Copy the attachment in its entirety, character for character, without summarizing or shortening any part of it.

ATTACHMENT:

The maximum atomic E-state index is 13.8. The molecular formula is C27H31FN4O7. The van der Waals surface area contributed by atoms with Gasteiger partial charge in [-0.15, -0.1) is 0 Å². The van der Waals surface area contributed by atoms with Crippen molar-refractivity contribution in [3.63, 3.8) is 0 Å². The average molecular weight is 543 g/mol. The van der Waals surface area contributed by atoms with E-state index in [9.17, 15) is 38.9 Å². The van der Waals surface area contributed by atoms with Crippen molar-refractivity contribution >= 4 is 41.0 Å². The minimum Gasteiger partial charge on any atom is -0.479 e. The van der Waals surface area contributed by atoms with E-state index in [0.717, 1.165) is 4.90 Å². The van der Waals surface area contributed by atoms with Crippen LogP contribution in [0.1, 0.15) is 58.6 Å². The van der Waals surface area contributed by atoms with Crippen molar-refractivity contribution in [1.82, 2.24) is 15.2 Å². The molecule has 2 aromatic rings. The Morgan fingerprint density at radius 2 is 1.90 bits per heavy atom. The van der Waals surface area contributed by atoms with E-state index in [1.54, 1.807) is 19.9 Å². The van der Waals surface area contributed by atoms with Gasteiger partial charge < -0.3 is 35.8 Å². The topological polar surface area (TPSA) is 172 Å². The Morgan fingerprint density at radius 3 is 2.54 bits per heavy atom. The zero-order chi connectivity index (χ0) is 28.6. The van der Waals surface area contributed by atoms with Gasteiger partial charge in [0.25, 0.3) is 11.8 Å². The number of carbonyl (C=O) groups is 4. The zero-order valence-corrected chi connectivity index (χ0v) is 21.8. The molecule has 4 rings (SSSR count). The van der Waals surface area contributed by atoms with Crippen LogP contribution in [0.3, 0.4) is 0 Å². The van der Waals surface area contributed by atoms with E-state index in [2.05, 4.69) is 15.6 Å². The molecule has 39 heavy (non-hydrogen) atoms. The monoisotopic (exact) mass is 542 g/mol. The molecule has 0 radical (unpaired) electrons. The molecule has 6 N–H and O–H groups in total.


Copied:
The maximum atomic E-state index is 13.8. The molecular formula is C27H31FN4O7. The van der Waals surface area contributed by atoms with Gasteiger partial charge in [-0.15, -0.1) is 0 Å². The van der Waals surface area contributed by atoms with Crippen molar-refractivity contribution in [3.63, 3.8) is 0 Å². The average molecular weight is 543 g/mol. The van der Waals surface area contributed by atoms with E-state index in [9.17, 15) is 38.9 Å². The van der Waals surface area contributed by atoms with Crippen molar-refractivity contribution >= 4 is 41.0 Å². The minimum Gasteiger partial charge on any atom is -0.479 e. The van der Waals surface area contributed by atoms with E-state index in [0.717, 1.165) is 4.90 Å². The van der Waals surface area contributed by atoms with Crippen LogP contribution in [0.1, 0.15) is 58.6 Å². The van der Waals surface area contributed by atoms with Crippen molar-refractivity contribution in [1.82, 2.24) is 15.2 Å². The molecule has 2 aromatic rings. The Morgan fingerprint density at radius 2 is 1.90 bits per heavy atom. The van der Waals surface area contributed by atoms with E-state index in [1.54, 1.807) is 19.9 Å². The van der Waals surface area contributed by atoms with Gasteiger partial charge < -0.3 is 35.8 Å². The topological polar surface area (TPSA) is 172 Å². The Morgan fingerprint density at radius 3 is 2.54 bits per heavy atom. The zero-order chi connectivity index (χ0) is 28.6. The van der Waals surface area contributed by atoms with Gasteiger partial charge in [0.25, 0.3) is 11.8 Å². The number of carbonyl (C=O) groups is 4. The zero-order valence-corrected chi connectivity index (χ0v) is 21.8. The molecule has 4 rings (SSSR count). The van der Waals surface area contributed by atoms with Crippen LogP contribution in [0.3, 0.4) is 0 Å². The van der Waals surface area contributed by atoms with E-state index in [2.05, 4.69) is 15.6 Å². The molecule has 39 heavy (non-hydrogen) atoms. The monoisotopic (exact) mass is 542 g/mol. The molecule has 0 radical (unpaired) electrons. The molecule has 6 N–H and O–H groups in total.